Trying to get pregnant? Make sure you know the bottom line on baby-making—what you don't understand can affect your bub-to-be's health.
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While most obstetricians can detail the benefits of breastfeeding, you likely will need to get additional information and support. “Gather information from books and magazines, attend La Leche League meetings [they’re free; look in your telephone directory for the local branch], and take classes at your hospital or birthing center,” says Mary Lofton, a spokesperson for La Leche League International, the breastfeeding education and support group based in Schaumburg, Ill.
Ask your doctor or nurse-midwife to arrange to have a lactation consultant assist you in the hospital when your baby is born, because you’ll want to begin breastfeeding as soon as possible following delivery (the AAP recommends within an hour of delivery). Or call the International Lactation Consultant Association (see Resources below). The lactation consultant will show you several nursing positions, help you perfect your baby’s latch, and explain how to establish a good milk supply and prevent sore nipples and painful engorged breasts. If nothing else, she’ll calm you during what can be a frustrating experience.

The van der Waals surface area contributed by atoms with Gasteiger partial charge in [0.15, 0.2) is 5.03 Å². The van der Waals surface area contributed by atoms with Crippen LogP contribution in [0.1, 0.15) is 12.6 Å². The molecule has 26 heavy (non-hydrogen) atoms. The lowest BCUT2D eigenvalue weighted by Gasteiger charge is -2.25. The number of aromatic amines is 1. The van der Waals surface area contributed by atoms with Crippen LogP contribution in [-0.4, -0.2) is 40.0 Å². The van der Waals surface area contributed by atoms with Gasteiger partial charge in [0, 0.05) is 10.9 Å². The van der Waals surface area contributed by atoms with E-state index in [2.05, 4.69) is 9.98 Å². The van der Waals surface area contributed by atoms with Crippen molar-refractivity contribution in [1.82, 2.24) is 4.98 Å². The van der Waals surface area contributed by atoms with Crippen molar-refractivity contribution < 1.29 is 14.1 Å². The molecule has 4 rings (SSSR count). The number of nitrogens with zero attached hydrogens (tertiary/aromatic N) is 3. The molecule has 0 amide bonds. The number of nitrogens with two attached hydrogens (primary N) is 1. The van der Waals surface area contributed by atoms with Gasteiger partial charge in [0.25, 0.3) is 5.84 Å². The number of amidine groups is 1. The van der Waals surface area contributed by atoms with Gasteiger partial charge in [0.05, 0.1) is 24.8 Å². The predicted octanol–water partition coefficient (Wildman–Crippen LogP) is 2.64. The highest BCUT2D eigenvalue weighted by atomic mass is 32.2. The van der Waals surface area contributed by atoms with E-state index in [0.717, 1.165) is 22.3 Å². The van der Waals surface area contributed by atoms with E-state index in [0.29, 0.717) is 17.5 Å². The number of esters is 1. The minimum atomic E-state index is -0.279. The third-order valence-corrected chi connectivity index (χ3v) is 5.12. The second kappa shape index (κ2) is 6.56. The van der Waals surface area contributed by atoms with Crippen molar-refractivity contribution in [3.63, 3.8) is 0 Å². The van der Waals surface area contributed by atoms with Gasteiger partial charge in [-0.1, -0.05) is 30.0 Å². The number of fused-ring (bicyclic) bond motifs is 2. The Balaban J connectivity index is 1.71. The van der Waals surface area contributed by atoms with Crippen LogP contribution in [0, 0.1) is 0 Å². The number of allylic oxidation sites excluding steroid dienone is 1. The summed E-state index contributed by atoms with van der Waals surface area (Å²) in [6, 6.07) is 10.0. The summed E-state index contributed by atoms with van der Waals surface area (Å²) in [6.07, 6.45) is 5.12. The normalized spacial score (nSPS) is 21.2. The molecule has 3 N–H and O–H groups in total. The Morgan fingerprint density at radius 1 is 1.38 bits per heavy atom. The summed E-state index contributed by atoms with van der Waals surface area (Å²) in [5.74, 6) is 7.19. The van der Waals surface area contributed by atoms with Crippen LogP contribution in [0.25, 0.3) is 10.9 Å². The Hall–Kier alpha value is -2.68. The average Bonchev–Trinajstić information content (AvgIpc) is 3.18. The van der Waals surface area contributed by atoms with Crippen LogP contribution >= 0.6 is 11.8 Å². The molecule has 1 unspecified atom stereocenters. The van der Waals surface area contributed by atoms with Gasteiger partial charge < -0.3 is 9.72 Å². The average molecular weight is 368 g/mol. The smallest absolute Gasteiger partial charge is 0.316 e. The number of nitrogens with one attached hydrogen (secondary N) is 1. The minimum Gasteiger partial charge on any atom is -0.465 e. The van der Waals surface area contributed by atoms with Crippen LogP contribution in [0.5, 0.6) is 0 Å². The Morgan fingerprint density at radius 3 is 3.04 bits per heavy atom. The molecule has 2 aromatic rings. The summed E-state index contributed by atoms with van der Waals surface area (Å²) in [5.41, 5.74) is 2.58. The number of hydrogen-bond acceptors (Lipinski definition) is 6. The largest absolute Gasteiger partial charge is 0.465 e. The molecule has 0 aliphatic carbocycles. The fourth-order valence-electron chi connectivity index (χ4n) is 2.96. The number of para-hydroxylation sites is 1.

Once you bring the baby home from the hospital, you should continue to meet with your lactation consultant, and you may want to attend lactation support groups in your neighborhood. La Leche League can put you in touch with a local volunteer, who may spend as much time with you on the phone as you need.
In addition to getting you started breastfeeding, a lactation consultant can show you how to use a breast pump. While pumping isn’t the most enjoyable experience (“Now I really feel like a cow” is a common refrain), it does allow you the freedom to go back to work when the time comes. It also gives dad and other family members the opportunity to share in feeding time. “Learning to use a breast pump requires patience and practice,” Lofton says. “It can be as awkward as the first time you took your baby to your breast.”
The day will come when both pumping and breastfeeding become second nature. That’s what Kathi Sweet found out. “It was six to eight stressful weeks before I settled into breastfeeding with my first son, but I’m glad I hung in there,” she says.